(Photo courtesy of the Kepler Challenge)
In December 2010, the 3,000km Te Araroa Track will open. This will be the newest of the world’s long walks and without a doubt will be hugely attractive for trail ultra runners around the world. Here’s the info on the track to be: www.teararoa.org.nz.
There are well over a hundred organized trail running races in New Zealand. Most of them are clustered in the warmer months spanning October to April with every part of the country with a great variety of terrain, distances and difficulty.
I am the Race Director for the Tarawera Ultramarathon. These races, which take place in March, includes 100k, 80k and 55k point-to-point runs on bush tracks (trails) and forestry roads around lakes and along a river. It’s a really beautiful run through an area that is of great significance to the local Maori people.
through the Whirinaki Forest near the Bay of Plenty.
Among my favorite local races are the Tois Challenge, the Great Kauri Run, The Goat and the Tussock Traverse. Well-supported trail run series include the Totalsport trail races in Auckland and the N-Duro Trail Series in the Bay of Plenty. At the top of the South Island, the Nelson Striders put on a large variety of trail runs, including the internationally known Croesus Crossing.
Sjors trains by running after wild boars in Te Urewera National Park.
Among the longer distance races, most are in the South Island, including the Kepler Challenge (60km) ranks as the most popular and has attracted world-class trail ultrarunners. The South Island High Country is also home to the Motatapu. The Routeburn Classic is another high profile alpine run and the Heaphy Five-O is an ultra on one of New Zealand’s Great walks.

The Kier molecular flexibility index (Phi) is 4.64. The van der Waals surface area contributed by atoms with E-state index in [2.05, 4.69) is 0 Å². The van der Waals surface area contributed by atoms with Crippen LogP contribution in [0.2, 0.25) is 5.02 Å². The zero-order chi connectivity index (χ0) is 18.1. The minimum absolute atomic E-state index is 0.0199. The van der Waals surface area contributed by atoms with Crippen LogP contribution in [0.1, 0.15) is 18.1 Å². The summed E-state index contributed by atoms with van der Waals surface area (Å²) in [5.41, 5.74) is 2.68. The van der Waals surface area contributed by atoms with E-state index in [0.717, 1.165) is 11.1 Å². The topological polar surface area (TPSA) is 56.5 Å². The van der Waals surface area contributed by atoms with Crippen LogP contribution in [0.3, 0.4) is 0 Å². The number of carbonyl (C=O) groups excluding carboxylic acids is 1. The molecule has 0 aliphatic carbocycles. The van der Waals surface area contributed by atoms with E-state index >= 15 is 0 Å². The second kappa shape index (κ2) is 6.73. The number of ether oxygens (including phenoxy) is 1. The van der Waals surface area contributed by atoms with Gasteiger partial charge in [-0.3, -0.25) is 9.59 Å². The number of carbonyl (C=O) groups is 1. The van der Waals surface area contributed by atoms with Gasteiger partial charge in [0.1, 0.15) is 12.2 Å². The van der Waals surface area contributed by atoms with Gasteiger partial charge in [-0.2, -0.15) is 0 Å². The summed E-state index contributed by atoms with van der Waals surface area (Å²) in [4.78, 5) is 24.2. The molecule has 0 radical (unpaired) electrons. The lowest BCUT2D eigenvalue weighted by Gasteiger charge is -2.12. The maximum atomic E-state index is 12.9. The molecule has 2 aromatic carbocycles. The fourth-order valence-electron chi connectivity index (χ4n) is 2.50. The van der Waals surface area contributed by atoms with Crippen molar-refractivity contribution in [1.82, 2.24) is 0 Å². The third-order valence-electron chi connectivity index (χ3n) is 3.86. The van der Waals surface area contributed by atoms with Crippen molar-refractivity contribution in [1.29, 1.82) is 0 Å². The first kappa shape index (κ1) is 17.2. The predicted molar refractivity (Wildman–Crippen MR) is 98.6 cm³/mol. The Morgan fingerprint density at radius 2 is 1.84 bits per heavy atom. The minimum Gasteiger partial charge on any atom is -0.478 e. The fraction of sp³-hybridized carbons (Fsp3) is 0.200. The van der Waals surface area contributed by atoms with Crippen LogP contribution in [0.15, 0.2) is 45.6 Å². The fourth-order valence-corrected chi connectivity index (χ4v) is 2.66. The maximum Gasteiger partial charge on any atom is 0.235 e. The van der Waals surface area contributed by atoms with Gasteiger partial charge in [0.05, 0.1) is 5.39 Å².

(Photo courtesy of the Kepler Challenge)
Tips for New Zealand Trail Running Travel
Here are some hot tips for US trail runners planning a trip to New Zealand.
- Visit www.newzealand.com to get all sorts of resources for planning your travels. Travel guides like Lonely Planet are very useful, also.
- Accommodation is generally cheap. New Zealand has a network of Backpackers Hostels that are very affordable (you don’t have to be a “Backpacker” to stay in them). The DOC Hut system opens up some tremendous backcountry exploring options.
- The trails are generally superb. In general, there are more stairs and more mud or vegetation than smooth Californian trails. All the same, they are easily runnable and you’ll need no special shoes or equipment. If you need gels, bring your own as they tend to be costly in New Zealand.
- Bring clothing that will help you in changeable weather, like a merino shirt or light rain jacket in your running backpack.
- Make contact with local runners on forums, such as www.sportzhub.com, to hook up with local trail enthusiasts and check out the comprehensive running calendar on www.coolrunning.co.nz for upcoming events. Kiwis are a pretty friendly lot and often will be very willing to show you the best places to run and explore. Come on down and run.
Anyone who has run in New Zealand, either as a local or as a visitor, please share your thoughts on trail running in New Zealand.
Likewise, if you’re considering taking a New Zealand trip that involves trail running, ask away. Hopefully, someone will be able to answer your questions.